WASHINGTON, D.C. - In oral arguments scheduled for Dec. 13, the U.S. Patent and Trademark Office (PTO) will defend findings by the Patent Trial and Appeal Board that an appellant was not entitled to an earlier priority date through either actual reduction to practice or the exercise of reasonable diligence from conception to constructive reduction to practice (ATI Technologies ULC v. Joseph A. Matal, Performing the Functions and Duties of Director of the U.S. Patent and Trademark Office, Nos. 2016-2222, -2406, -2608, Fed. Cir.).



Travelers Tells High Court Review Not Merited In Covered Business Method Suit
WASHINGTON, D.C. - In a Dec. 11 brief, an insurer asks the U.S. Supreme Court to deny certiorari of a petition over the constitutionality of covered business method (CBM) review proceedings by the U.S. Patent and Trademark Office's (PTO's) Patent Trial and Appeal Board (PTAB), asserting that such reviews of patentability determinations are not jury matters (Integrated Claims Systems LLC v. Travelers Lloyds of Texas Insurance Co., et al., No. 17-330, U.S. Sup.).



Parties Brief Federal Circuit In Dispute Over Pesticide Production Patent
WASHINGTON, D.C. - In a Dec. 8 appellee brief, a prevailing patent challenger told the Federal Circuit U.S. Court of Appeals to uphold findings by the Patent Trial and Appeal Board that a claimed process for producing the insecticide fipronil would have been obvious to a person of skill in the art (POSA) (Finchimica S.P.A. v. Adama Makhteshim Ltd., No. 17-2195, Fed. Cir.).



Barnes & Noble Appeals Taxation Of Costs In EReader Patent Litigation
WASHINGTON, D.C. - A New York federal judge erroneously deemed a patent infringement plaintiff the "prevailing party" in calculating and awarding taxation of costs, Barnes & Noble Inc., barnesandnoble.com LLC and NOOK Media LLC (B&N, collectively) recently told the Federal Circuit U.S. Court of Appeals (Adrea LLC v. Barnes & Noble Inc., et al., No. 17-2462, Fed. Cir.).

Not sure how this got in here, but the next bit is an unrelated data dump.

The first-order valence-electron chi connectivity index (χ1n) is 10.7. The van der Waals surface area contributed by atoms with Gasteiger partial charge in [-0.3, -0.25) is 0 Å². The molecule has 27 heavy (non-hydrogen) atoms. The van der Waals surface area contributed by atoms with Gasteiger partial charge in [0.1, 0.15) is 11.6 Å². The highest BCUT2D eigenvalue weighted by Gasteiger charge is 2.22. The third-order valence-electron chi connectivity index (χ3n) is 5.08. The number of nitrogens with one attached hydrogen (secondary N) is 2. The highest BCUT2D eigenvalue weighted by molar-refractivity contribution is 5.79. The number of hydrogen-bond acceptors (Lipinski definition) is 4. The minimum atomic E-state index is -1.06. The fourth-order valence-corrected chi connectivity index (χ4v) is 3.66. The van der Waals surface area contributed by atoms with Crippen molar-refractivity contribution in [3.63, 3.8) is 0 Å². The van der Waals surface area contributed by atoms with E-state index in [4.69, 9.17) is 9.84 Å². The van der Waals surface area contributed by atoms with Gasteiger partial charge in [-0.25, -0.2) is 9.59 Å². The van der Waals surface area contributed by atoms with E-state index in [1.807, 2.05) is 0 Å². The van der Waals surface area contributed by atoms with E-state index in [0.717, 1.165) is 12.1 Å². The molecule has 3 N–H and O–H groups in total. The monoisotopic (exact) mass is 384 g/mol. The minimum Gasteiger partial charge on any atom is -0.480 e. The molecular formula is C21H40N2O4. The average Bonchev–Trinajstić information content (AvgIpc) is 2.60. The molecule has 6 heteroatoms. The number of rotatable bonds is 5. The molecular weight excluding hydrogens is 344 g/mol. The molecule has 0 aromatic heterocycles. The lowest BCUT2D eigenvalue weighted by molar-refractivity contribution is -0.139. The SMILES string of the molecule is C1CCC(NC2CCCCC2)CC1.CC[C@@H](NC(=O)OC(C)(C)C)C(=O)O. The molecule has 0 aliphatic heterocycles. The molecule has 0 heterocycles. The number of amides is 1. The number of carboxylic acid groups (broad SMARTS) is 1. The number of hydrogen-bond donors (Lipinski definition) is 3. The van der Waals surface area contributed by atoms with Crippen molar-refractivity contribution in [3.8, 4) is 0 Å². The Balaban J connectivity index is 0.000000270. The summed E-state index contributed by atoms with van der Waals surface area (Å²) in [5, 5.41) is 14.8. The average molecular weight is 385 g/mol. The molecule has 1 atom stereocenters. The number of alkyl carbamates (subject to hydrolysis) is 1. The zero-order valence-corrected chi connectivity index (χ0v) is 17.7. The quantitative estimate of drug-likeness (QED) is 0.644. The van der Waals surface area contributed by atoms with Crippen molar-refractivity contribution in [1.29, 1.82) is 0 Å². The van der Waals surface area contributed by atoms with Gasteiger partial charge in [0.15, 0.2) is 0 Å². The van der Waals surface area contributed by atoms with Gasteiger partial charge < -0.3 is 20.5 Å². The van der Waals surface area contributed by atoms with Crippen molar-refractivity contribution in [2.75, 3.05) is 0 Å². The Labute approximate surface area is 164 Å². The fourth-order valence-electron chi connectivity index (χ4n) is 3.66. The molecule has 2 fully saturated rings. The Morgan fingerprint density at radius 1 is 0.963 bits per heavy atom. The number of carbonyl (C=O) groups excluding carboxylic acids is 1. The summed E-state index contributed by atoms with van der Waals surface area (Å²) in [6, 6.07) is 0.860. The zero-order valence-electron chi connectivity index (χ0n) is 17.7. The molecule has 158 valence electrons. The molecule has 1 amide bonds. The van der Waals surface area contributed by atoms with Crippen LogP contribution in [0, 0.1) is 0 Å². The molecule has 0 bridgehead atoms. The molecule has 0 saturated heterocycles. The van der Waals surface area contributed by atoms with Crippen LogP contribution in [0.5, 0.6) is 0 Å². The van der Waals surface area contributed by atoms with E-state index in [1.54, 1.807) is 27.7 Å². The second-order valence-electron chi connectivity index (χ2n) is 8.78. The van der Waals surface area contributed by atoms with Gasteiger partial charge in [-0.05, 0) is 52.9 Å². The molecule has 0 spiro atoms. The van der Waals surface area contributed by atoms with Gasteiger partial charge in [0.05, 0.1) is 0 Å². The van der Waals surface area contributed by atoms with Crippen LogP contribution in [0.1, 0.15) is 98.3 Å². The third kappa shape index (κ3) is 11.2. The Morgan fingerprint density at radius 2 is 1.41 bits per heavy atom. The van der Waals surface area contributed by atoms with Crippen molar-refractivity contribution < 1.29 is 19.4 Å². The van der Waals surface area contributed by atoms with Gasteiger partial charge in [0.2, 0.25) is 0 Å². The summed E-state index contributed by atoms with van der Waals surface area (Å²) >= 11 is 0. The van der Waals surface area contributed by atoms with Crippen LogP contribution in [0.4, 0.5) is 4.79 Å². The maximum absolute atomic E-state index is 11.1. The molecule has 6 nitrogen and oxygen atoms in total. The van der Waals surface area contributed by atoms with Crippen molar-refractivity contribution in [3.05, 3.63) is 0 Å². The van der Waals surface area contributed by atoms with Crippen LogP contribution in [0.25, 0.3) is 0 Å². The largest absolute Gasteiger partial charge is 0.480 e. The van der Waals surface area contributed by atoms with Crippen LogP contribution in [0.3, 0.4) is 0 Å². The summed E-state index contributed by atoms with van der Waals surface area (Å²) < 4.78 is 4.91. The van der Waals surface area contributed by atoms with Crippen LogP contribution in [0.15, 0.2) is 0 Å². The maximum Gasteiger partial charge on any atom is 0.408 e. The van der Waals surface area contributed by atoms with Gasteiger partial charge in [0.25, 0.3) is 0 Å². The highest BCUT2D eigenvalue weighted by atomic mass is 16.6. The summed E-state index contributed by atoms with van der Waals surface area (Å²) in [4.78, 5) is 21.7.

USPTO Files Brief In Rehearing Of Dispute Over Attorney Fee Award
WASHINGTON, D.C. - The U.S. Patent and Trademark Office (USPTO) urges the Federal Circuit U.S. Court of Appeals in a Nov. 15 brief to uphold its June 2017 ruling that plaintiffs challenging a rejected patent application in court pursuant to Section 145 of the Patent Act, 35 U.S.C. 145, should pay "all the expenses of the proceedings" (Nantkwest Inc. v. Joseph A. Matal, Acting Director U.S. Patent and Trademark Office, No. 16-1794, Fed. Cir.).



News Service Asks High Court To Decide If Copyright Suit Requires Registration
WASHINGTON, D.C. - A news content provider argues in a Dec. 13 brief that a copyright infringement suit may be filed for an unregistered work if a copyright application has been filed for the work, asking the U.S. Supreme Court to resolve a circuit split on the matter (Fourth Estate Public Benefit Corp. v. Wall-Street.com LLC, et al., No. 17-571, U.S. Sup.).



Cosmetics Firm Asserts Its Right To Injunction In 'Lush' Trademark Dispute
SAN FRANCISCO - A trial court erred in denying its motion for injunctive relief despite a jury's finding that its "Lush" trademark was infringed, a cosmetics firm tells the Ninth Circuit U.S. Court of Appeals in a Dec. 8 reply brief, arguing that it presented evidence of harm and unclean hands (Pinkette Clothing Inc. v. Cosmetic Warriors Limited, No. 17-55325, 9th Cir.).



Restaurant Software Firm Appeals Cancellation Of 'Reserve' Marks To 9th Circuit
SAN FRANCISCO - Arguing that its trademarks incorporating the word "Reserve" have achieved secondary meaning and are entitled to a presumption of validity, a provider of restaurant management software tells the Ninth Circuit U.S. Court of Appeals in an Oct. 19 brief that a trial court erred in ordering cancellation of two of its marks and in granting judgment to an infringing competitor (Reserve Media Inc. v. Efficient Frontiers Inc., No. 17-55687, 9th Cir.).